What kind of protected health information do we collect, and how do we obtain it?

As a behavioral health care provider, Apalachee must collect confidential information from persons served for treatment, payment, and health care operations. In addition to a client’s name, address, phone number, social security number, date of birth, and other identifying or general profile information, medical information must be obtained which may include present complaints, past illnesses, prior treatment and hospitalization, medications, and other matters relating to a person’s individual and family health. While Apalachee obtains most of this information from the person served, with a client’s specific written authorization we will request relevant medical information from previous health care providers or other sources identified by the client that may be needed for treatment and health care operations.

How do we use protected information?

We use personal, protected information for transactions and functions necessary to implement our treatment services (e.g., assessment, planning, coordinating, monitoring, advocacy, referral and linking, care, and therapy), obtain payment for services (e.g., from insurance companies), as applicable, and to fulfill healthcare operations requirements (e.g., compliance audits). This information is used by or only disclosed to authorized persons with a need to know who are involved in necessary treatment, reimbursement, or related administrative and support operations.

What kind of protected information do we release?

Release of protected, confidential health information to persons outside of the Center will require the prior, written authorization from the person being served, which can be revoked upon request. Only in extreme circumstances, such as a life-threatening emergency or a court order by a judge, or as otherwise required by law, would information be released without an authorization, but even in these cases, the release would be limited to the minimum amount of information necessary to fulfill the requirement. In addition, State of Florida regulations currently require (1) information regarding abuse of a child, disabled adult, or aged person be reported to the State Abuse Registry; (2) physicians to report the diagnosis of certain communicable diseases to the County Health Department; and (3) that certain identifying, demographic, and clinical information pertaining to persons receiving State-supported services be reported to the Department of Children & Families.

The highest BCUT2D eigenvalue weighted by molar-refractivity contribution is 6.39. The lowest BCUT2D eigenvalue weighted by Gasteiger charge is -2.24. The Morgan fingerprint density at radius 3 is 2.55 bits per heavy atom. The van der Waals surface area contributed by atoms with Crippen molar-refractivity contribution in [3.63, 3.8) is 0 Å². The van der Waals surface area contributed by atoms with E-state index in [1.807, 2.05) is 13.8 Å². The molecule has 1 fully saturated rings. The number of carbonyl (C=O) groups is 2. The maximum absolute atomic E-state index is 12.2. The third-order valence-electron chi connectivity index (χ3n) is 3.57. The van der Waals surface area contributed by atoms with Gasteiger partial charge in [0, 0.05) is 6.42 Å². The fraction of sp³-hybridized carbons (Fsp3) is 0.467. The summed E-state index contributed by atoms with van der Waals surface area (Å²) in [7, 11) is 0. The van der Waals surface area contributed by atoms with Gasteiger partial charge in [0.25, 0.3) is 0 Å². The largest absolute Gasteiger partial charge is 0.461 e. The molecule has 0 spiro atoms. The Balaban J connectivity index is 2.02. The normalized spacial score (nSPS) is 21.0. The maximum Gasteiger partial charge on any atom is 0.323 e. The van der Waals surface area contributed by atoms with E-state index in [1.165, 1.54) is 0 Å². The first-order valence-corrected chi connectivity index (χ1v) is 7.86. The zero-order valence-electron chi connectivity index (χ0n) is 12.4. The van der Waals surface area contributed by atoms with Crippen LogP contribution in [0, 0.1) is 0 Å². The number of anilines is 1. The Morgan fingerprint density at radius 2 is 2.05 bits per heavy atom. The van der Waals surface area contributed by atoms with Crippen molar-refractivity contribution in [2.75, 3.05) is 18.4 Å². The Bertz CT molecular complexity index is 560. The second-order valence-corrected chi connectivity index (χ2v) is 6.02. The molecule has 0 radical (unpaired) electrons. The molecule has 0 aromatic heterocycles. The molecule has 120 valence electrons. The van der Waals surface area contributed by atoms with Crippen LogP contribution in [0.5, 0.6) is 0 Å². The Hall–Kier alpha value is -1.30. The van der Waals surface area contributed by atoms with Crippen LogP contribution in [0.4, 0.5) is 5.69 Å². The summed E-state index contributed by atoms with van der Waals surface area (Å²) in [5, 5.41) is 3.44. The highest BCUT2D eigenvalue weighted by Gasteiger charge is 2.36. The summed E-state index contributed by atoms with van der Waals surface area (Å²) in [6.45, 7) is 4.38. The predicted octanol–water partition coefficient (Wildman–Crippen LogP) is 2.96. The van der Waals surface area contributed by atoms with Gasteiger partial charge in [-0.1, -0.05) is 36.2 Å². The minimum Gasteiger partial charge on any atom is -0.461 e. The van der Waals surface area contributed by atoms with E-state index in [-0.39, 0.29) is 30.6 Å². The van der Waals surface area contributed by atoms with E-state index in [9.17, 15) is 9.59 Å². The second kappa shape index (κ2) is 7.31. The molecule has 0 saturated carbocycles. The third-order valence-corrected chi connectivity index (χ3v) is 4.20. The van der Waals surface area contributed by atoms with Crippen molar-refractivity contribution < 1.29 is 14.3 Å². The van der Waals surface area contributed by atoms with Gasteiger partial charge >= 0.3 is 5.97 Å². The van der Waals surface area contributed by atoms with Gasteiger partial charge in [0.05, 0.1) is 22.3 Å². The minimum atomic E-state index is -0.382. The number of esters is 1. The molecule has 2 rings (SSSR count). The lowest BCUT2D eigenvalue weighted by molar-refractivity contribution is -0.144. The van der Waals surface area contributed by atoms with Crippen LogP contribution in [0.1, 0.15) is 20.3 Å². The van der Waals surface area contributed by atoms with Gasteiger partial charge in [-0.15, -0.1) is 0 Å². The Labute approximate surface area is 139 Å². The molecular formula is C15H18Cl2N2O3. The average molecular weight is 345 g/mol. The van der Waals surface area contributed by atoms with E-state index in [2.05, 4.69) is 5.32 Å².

How do we protect confidential information?

We maintain physical, electronic, and procedural safeguards to protect confidential information. The type and the amount of information we share is limited to that which is necessary or required by law. We restrict access to protected information to only those employees or authorized persons with a need to know. The confidentiality of protected health information is safeguarded and secured in accordance with all applicable State and/or Federal regulations.

How can I get more information about my rights with respect to uses and disclosures of confidential information?

Additional information is provided to persons served in our “Rights & Responsibilities of Persons Served” handout/poster and “Acknowledgment of Orientation” process/handouts. This information includes the right to request restrictions on certain uses and disclosures, the right to inspect and receive copies of information, the right to augment or clarify information contained in our records, the right to receive an accounting of disclosures, and the right to file a complaint if you believe your rights have been violated (there will be no retaliation against you for any complaint). Please contact your case manager for more information or assistance (or Center Administration/Privacy Officer, 850-523-3200). You may also file a formal complaint with the U.S. Dept of HHS: Office of Civil Rights, 200 Independence Ave, S.W. Washington, D.C. 20201. (877)696-6775 (toll free).